The fatal result is not pretty.
An equally unusual and tragic crash last April in Texas that claimed two lives has taken an interesting turn during the investigation. Two men, aged 59 and 69, decided to take a 2019 Tesla Model S out for a test drive in Houston one evening. The vehicle's Autopilot system was not engaged. The Model S somehow ended up going into the woods and smashed into a tree at a high speed. It immediately burst into flames and the two men were killed. It took firefighters 30,000 gallons of water to extinguish the hours-long blaze.
But tragedy quickly became a mystery because neither of the victims was found in the driver's seat; one was in the front passenger seat while the other sat in the back leaf seat. Today, there's an update from investigators.
According to Reuters, the rear seat victim, identified as William Varner, had 0.151 g/100ml of ethanol detected in his blood following the crash. That's grain alcohol or, as some might prefer to call it, rocket fuel. The legal blood limit in the Lone Star state is 0.08 percent. The autopsy report states Varner's death was the result of "blunt force trauma and thermal injuries with smoke inhalation." No information is available regarding the BAC of the front seat victim.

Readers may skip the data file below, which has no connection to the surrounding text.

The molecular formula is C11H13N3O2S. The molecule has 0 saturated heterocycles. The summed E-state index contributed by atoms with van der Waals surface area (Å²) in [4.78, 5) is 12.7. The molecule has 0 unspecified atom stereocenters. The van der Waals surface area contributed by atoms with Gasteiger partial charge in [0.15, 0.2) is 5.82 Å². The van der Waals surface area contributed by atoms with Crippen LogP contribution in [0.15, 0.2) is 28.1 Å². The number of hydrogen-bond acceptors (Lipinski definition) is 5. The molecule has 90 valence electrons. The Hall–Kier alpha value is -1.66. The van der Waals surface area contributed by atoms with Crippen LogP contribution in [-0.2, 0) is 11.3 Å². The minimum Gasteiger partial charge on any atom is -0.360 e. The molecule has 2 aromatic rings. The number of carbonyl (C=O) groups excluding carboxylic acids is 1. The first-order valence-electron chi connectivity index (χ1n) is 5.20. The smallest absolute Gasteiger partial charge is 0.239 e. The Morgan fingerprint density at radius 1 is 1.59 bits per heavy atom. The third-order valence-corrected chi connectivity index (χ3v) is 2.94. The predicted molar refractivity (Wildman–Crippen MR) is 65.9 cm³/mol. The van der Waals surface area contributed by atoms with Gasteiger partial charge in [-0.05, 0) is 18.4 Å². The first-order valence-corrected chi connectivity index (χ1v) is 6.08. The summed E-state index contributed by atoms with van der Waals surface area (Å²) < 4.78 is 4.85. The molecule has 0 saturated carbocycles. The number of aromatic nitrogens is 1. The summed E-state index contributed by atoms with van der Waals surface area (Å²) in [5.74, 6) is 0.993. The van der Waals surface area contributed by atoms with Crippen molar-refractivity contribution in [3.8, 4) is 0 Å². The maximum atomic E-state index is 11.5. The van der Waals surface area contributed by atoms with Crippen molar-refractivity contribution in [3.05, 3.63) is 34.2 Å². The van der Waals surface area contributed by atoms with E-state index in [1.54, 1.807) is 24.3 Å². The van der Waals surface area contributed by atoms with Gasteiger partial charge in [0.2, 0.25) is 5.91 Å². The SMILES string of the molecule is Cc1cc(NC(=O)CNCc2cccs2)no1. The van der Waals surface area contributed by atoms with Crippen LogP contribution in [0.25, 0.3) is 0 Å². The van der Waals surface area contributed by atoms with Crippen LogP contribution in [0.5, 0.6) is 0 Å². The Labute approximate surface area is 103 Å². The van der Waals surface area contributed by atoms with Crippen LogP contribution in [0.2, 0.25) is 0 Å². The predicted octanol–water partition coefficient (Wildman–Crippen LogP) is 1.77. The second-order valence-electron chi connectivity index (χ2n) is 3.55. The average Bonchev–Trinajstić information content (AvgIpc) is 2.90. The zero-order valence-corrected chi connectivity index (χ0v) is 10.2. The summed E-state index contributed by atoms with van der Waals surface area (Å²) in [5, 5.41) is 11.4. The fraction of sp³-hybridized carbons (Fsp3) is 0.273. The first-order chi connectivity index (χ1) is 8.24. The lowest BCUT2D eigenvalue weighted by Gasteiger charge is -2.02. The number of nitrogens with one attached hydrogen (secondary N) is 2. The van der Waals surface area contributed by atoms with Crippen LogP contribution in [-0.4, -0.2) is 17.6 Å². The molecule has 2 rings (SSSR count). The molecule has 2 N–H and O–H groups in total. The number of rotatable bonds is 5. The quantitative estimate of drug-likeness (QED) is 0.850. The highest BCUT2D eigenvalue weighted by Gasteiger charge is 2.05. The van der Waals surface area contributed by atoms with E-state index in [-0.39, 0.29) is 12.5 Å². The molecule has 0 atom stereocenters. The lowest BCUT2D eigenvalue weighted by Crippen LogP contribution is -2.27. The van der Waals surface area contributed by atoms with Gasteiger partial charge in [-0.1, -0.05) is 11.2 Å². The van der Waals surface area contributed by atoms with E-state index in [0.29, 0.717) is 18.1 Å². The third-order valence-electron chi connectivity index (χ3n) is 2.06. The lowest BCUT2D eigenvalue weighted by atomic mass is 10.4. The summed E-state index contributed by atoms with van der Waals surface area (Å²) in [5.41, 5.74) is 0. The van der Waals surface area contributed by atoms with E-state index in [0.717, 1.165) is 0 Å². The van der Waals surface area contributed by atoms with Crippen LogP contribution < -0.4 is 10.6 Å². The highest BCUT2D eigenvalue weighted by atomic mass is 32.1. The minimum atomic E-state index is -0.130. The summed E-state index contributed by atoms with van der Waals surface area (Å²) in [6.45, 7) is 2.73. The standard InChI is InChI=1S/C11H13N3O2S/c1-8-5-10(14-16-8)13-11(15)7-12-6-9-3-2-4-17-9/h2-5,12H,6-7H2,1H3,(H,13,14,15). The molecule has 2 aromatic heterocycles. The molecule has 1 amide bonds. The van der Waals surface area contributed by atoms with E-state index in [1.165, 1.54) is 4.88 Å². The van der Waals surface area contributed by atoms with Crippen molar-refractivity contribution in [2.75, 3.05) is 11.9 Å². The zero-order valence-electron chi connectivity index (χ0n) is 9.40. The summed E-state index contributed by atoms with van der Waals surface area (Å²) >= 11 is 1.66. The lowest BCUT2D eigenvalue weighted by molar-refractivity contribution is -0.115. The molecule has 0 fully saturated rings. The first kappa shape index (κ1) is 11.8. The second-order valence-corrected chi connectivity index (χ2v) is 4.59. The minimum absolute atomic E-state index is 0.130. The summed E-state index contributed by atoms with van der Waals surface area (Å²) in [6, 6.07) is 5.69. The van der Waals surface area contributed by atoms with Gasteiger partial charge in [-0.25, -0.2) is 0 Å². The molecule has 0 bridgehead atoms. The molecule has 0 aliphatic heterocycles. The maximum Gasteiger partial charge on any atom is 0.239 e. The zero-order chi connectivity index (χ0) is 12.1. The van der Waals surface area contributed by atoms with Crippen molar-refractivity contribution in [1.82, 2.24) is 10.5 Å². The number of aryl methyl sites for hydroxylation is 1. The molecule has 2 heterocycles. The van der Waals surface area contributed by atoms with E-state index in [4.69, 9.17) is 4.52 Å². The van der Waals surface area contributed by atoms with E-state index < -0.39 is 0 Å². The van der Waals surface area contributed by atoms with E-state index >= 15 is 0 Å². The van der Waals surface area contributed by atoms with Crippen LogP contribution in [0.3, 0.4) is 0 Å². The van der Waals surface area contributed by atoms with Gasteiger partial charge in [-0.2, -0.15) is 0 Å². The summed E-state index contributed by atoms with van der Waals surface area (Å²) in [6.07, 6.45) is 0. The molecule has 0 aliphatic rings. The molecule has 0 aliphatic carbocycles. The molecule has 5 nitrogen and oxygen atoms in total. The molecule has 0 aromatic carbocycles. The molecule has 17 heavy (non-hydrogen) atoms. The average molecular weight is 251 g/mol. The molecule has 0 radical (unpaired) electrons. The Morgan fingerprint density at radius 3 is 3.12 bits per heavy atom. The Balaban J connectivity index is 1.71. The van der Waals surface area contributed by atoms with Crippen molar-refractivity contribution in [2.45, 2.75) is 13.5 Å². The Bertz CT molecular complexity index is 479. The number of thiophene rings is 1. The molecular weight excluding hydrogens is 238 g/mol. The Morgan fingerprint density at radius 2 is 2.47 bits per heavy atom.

Police refused to comment on the report, stating the investigation is still ongoing. The mystery of why no one was in the driver's seat remains though many suspect they were attempting to test Autopilot's capabilities, a system they might have forgotten to turn because one or both were drunk.
In recent months, there have been instances where Tesla drivers purposely sat in the rear seat with Autopilot engaged, a highly illegal act one guy even filmed multiple times. Autopilot is also the subject of a major investigation currently underway by the National Highway Traffic Safety Administration (NHTSA).
The government agency has opened 33 investigations into Tesla-related crashes (including 11 fatalities) since 2016 when the driver-assist system was activated. The unusual Texas crash is also being examined by the feds. It's possible these two men mistakenly believed Autopilot had been turned on and is capable of doing more than intended, alcohol-induced behavior aside. If so, they paid for that mistake with their lives.